A 53-Year-Old Man With Steroid-Refractory Acute Graft-Versus-Host Disease - Episode 7

Managing Acute GVHD in Community Settings

Newer therapies being explored to address treatment gaps in acute graft-versus-host disease (GVHD), and advice to community oncologists/hematologists who manage cases of GVHD and/or care for patients who receive allotransplants.

Michael Bishop, MD: There are still massive unmet needs for patients with steroid-refractory acute graft-versus-host disease [GVHD]. Acute GVHD is still a major cause of morbidity and mortality, even though we’ve got ruxolitinib. Again, 50% of patients are either going to be steroid refractory or steroid dependent. Among those patients, the outcomes are abysmal, with a 50% mortality rate. We also see morbidity in patients who respond to corticosteroid administration. I have seen a lot of problems related to that. Thinking about ruxolitinib, what about the 25% to 30% of patients with grade 2 disease who don’t respond? What about the other 50% to 60% with grade 3 or grade 4 disease? And then what about the toxicities? Those are our challenges, and we have to get to the point where we can care for patients better.

Where do we go moving forward? There are a number of newer therapies that people are looking at to be complementary. I think when we look at ruxolitinib, we look at pathways. One is the JAK pathway. Well, there are other pathways that are involved in either tissue inflammation or T-cell activity and function. And so, I’m most excited about small molecules, which have relatively low toxicity profiles and target the pathways that we know are involved in graft-versus-host disease. There are still people going back to the same treatments I saw being used when I first starting doing allogeneic stem cell transplantation. A lot of the things have not changed in 30 years. Now people are saying, “Well, maybe we can add these newer things to the old things.” That may be correct.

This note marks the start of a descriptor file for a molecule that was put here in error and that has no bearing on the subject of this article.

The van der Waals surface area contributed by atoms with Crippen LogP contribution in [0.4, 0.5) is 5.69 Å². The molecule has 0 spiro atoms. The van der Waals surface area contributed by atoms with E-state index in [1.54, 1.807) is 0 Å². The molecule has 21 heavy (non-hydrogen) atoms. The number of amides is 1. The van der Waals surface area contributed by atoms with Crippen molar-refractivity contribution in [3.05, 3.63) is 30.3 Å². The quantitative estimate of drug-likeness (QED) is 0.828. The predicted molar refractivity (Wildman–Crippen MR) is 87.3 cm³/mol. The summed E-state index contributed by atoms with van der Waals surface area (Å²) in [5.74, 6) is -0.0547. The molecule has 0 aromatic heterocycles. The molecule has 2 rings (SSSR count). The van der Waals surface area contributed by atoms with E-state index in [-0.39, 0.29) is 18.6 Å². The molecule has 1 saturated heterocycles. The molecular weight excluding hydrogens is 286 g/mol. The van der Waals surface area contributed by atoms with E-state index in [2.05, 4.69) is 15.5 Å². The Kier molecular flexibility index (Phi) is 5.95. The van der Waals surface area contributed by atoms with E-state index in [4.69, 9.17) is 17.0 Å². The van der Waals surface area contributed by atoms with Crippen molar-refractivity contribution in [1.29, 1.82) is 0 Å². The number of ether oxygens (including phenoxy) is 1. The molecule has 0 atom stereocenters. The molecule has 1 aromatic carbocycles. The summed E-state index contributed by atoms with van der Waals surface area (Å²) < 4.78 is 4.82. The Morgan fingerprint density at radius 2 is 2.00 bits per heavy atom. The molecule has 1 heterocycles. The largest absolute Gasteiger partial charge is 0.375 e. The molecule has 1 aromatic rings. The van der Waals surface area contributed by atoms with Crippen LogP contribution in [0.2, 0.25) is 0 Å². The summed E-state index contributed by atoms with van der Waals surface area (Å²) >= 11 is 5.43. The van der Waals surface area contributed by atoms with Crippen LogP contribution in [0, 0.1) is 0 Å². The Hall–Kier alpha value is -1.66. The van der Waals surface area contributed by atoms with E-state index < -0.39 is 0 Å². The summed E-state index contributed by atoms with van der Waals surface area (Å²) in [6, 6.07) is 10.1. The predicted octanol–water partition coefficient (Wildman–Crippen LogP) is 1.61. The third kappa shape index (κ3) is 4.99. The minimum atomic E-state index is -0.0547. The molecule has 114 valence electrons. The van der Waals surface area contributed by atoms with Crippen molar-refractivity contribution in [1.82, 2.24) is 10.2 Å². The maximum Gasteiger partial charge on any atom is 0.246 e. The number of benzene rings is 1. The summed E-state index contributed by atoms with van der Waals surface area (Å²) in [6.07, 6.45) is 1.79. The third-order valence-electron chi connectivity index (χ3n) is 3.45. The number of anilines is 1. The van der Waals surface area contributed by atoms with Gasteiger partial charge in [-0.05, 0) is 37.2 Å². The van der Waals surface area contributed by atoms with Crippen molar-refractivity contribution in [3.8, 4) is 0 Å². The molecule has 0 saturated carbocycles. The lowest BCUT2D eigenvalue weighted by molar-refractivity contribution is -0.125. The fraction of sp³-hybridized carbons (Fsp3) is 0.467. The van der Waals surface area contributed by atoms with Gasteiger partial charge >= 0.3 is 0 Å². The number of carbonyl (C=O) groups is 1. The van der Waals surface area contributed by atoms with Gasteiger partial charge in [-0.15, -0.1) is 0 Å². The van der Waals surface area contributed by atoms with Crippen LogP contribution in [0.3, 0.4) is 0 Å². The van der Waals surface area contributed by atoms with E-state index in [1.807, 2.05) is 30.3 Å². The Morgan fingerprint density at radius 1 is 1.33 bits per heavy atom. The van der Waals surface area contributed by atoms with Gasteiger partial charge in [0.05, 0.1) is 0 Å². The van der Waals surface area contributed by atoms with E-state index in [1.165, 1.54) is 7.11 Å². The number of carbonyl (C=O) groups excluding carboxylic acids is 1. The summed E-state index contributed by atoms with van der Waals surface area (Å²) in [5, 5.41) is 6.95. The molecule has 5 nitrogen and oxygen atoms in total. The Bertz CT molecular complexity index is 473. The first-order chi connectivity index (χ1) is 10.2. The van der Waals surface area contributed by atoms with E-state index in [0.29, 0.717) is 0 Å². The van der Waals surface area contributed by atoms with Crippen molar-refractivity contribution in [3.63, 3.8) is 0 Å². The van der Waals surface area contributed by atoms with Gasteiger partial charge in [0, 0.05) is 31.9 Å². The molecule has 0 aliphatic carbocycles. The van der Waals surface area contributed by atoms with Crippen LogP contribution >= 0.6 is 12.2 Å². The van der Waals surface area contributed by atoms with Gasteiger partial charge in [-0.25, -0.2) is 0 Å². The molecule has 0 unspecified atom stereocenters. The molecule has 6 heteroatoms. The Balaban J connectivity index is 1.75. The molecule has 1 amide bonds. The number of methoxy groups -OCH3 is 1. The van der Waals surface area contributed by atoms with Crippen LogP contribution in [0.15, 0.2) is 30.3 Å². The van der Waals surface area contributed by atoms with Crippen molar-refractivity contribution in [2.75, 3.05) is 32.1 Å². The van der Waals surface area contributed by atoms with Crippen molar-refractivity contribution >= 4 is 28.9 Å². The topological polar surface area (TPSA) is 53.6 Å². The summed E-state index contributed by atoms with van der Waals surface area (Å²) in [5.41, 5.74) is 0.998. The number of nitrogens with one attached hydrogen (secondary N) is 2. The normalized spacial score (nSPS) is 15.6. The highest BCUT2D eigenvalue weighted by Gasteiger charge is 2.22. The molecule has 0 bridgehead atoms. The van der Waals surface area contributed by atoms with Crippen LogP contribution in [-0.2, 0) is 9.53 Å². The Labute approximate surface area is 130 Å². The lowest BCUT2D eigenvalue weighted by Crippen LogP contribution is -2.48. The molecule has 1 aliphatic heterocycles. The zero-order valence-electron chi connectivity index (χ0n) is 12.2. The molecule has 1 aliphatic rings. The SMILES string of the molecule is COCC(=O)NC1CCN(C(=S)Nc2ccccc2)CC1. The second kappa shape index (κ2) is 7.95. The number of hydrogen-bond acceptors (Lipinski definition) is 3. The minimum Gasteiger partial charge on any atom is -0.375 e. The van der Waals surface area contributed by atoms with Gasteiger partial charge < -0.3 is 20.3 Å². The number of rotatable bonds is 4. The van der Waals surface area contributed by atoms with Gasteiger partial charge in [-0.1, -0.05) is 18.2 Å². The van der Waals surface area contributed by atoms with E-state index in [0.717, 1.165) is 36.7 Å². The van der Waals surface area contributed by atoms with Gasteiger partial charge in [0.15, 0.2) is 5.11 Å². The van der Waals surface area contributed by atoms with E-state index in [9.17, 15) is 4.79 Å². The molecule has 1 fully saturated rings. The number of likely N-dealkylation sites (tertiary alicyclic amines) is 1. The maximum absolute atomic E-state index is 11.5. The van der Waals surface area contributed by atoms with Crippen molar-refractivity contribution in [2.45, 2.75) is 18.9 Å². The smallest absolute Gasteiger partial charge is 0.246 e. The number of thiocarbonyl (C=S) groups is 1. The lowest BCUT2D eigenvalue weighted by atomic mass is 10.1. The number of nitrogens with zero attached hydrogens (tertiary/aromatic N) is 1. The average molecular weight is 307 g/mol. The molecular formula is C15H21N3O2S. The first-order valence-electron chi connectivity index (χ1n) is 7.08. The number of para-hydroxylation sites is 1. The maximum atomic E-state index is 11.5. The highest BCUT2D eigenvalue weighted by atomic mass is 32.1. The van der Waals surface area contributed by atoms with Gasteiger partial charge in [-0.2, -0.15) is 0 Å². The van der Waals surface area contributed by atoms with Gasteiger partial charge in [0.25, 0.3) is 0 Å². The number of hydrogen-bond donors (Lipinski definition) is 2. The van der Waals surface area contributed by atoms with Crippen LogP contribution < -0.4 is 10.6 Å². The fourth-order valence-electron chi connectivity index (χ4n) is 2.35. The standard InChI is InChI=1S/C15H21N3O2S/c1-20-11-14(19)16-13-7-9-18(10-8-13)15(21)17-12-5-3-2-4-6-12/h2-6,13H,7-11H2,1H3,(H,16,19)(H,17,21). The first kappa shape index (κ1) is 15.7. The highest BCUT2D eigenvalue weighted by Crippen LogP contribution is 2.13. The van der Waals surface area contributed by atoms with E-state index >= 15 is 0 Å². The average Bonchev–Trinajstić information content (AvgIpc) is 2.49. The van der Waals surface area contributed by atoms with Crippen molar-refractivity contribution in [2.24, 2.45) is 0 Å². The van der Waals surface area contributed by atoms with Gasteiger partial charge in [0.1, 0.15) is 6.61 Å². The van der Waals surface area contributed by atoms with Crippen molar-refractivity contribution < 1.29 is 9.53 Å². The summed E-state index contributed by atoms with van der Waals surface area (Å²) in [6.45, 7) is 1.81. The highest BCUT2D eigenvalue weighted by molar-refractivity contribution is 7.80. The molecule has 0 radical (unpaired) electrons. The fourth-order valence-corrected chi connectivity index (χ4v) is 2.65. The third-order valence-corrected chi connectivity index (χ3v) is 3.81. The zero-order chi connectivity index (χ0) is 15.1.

Ruxolitinib is the only drug approved for steroid-refractory acute graft-versus-host disease, yet we’ve been dealing with this for nearly 50 years, and this is the first drug approved. We have a long way to go. But now that we’re homing in on the biology, I think targeting those pathways will be important. Those are the things I’m most excited about. I think that’s the future for the treatment of acute graft-versus-host disease.

I think Bruton tyrosine kinase is another pathway that is very exciting, and it is different from the JAK pathway. Some of the monoclonal antibodies are targeting specific proteins expressed on the surface of T cells that may inhibit their trafficking. People are also looking at targeting hedgehog [signaling pathway], which also plays an important role in T-cell activation. Again, this is all because we now have a deeper understanding of the biology of the disease. Those are the trials that I’m most interested in hearing about and seeing, because they’re taking on acute graft-versus-host disease from perspectives that we haven’t tested before.